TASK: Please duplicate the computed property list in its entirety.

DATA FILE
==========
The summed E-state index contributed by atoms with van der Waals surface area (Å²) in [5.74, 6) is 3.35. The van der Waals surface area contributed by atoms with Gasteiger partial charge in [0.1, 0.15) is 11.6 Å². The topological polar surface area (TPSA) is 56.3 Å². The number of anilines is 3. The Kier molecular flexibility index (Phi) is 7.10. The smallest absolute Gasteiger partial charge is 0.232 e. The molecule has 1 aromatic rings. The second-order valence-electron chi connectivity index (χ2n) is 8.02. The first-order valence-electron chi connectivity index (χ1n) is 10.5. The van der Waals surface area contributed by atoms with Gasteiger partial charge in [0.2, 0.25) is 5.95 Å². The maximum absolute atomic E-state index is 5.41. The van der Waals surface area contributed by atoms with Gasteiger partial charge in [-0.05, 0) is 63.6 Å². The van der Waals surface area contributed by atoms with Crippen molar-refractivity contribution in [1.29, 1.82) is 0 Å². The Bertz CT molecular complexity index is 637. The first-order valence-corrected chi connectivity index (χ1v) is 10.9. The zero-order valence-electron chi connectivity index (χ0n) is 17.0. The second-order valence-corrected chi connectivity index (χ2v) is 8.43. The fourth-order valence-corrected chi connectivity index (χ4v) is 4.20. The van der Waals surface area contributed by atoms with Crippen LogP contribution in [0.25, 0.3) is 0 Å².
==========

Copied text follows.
The summed E-state index contributed by atoms with van der Waals surface area (Å²) in [5.74, 6) is 3.35. The van der Waals surface area contributed by atoms with Gasteiger partial charge in [0.1, 0.15) is 11.6 Å². The topological polar surface area (TPSA) is 56.3 Å². The number of anilines is 3. The Kier molecular flexibility index (Phi) is 7.10. The smallest absolute Gasteiger partial charge is 0.232 e. The molecule has 1 aromatic rings. The second-order valence-electron chi connectivity index (χ2n) is 8.02. The first-order valence-electron chi connectivity index (χ1n) is 10.5. The van der Waals surface area contributed by atoms with Gasteiger partial charge in [0.2, 0.25) is 5.95 Å². The maximum absolute atomic E-state index is 5.41. The van der Waals surface area contributed by atoms with Gasteiger partial charge in [-0.05, 0) is 63.6 Å². The van der Waals surface area contributed by atoms with Crippen molar-refractivity contribution in [1.29, 1.82) is 0 Å². The Bertz CT molecular complexity index is 637. The first-order valence-corrected chi connectivity index (χ1v) is 10.9. The zero-order valence-electron chi connectivity index (χ0n) is 17.0. The second-order valence-corrected chi connectivity index (χ2v) is 8.43. The fourth-order valence-corrected chi connectivity index (χ4v) is 4.20. The van der Waals surface area contributed by atoms with Crippen LogP contribution in [0.25, 0.3) is 0 Å².